An 1825 census of Bedford County recorded at least 10 people living on the property of Jacob Luke - Philip Luke's son - who could not possibly have been his children when you consider he was only married for a few years before his wife died. "Unless he married a widow who had a lot of children, it is very unusual," Viau said.
A 1792 inventory of the property owned by an Albany woman named Geesie Luke - Viau found proof confirming she was Philip Luke's mother after he filed the report - proves the family in Albany owned six slaves before she died.
What remains to be determined is where those slaves went, and Viau is certain documents can be found in records kept in Albany. Slavery was outlawed in New York in 1808. Viau filed the report to the minister in 1998 and almost nothing has happened on the government's part since. Under the provincial Cultural Property Act, the government has provisions allowing it to "ensure control or maintenance of heritage collections or property, while respecting the basic rights of the individuals who own the property in question or make use of it, as well as the jurisdictions and responsibilities of the municipalities involved."
Viau acknowledges that more research is necessary before the government can work to protect the cemetery. "Personally, I am absolutely convinced there is something there," Viau said. "Even when I filed my report in 1998, I was convinced that not only was there a cemetery - where there are between six and 25 slaves buried - but that there was a house for them on the site."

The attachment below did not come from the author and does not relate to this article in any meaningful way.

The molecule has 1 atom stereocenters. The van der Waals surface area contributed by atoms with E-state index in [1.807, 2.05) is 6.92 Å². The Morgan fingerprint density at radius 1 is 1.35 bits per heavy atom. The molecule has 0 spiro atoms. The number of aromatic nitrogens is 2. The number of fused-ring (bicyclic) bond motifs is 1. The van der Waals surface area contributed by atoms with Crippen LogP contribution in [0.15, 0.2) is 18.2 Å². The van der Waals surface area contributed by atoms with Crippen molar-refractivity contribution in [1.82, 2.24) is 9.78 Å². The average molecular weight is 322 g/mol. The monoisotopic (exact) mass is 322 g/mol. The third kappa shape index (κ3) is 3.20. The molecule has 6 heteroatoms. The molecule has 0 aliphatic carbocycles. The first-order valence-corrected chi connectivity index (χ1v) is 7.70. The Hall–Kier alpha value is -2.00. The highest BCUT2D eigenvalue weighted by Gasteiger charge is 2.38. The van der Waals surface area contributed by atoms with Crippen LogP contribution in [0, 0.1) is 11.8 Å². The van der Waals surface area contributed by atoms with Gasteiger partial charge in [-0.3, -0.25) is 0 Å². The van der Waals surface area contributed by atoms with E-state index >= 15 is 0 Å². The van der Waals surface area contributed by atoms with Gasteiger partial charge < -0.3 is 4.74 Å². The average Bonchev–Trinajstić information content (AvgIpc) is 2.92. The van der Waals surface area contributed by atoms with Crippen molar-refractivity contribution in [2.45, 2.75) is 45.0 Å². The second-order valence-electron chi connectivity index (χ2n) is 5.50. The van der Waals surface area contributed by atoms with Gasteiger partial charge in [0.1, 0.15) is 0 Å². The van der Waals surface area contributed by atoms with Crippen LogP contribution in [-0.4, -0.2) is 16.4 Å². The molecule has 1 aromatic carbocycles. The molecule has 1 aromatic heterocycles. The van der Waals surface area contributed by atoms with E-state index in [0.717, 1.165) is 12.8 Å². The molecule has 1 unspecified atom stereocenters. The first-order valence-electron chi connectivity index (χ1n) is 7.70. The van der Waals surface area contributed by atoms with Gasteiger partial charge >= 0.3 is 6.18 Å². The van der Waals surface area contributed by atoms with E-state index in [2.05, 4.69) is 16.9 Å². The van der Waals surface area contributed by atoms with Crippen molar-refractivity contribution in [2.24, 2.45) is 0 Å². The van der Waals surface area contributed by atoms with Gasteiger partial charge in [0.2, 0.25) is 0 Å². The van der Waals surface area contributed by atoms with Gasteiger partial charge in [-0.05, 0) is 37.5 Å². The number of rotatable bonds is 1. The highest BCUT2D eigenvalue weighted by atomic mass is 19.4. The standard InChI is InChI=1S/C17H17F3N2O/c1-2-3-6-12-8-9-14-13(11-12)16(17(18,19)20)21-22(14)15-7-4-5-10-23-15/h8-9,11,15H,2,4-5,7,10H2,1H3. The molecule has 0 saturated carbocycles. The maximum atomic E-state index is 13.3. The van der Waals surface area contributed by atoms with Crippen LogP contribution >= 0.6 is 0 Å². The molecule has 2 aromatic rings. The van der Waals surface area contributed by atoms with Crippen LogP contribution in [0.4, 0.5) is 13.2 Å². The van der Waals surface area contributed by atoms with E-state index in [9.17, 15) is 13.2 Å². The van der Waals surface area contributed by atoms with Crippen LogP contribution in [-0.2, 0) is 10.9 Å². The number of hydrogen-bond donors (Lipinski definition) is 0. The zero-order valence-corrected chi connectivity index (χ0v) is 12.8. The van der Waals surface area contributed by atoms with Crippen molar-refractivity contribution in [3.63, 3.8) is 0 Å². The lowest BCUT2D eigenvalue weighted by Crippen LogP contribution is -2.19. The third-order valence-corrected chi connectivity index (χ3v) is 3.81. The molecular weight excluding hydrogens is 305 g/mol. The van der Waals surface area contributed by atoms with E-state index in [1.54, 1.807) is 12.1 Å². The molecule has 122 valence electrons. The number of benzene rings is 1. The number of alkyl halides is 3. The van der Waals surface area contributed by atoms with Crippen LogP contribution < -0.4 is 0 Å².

To protect the site the government would need more proof than Philip Luke's reference to the young black male in his will, Hebert added. "In my point of view, it is a very probable ndication - but not necessarily proof - that Philip Luke owned slaves. He writes of a young black man, but there is no mention that he is a slave. I will say it is a significant and interesting indication.
"I have the impression people were discreet about owning slaves at the time and that appears to be the problem in our research for documents." He was referring to the fact slave ownership was debated by Canadian governments between 1790 and 1833 and therefore official records were rarely kept. "That is what is missing - proof that Philip Luke received slaves. We need proof that does not leave much doubt. We're almost there. I believe we know what we're looking for and where to find it."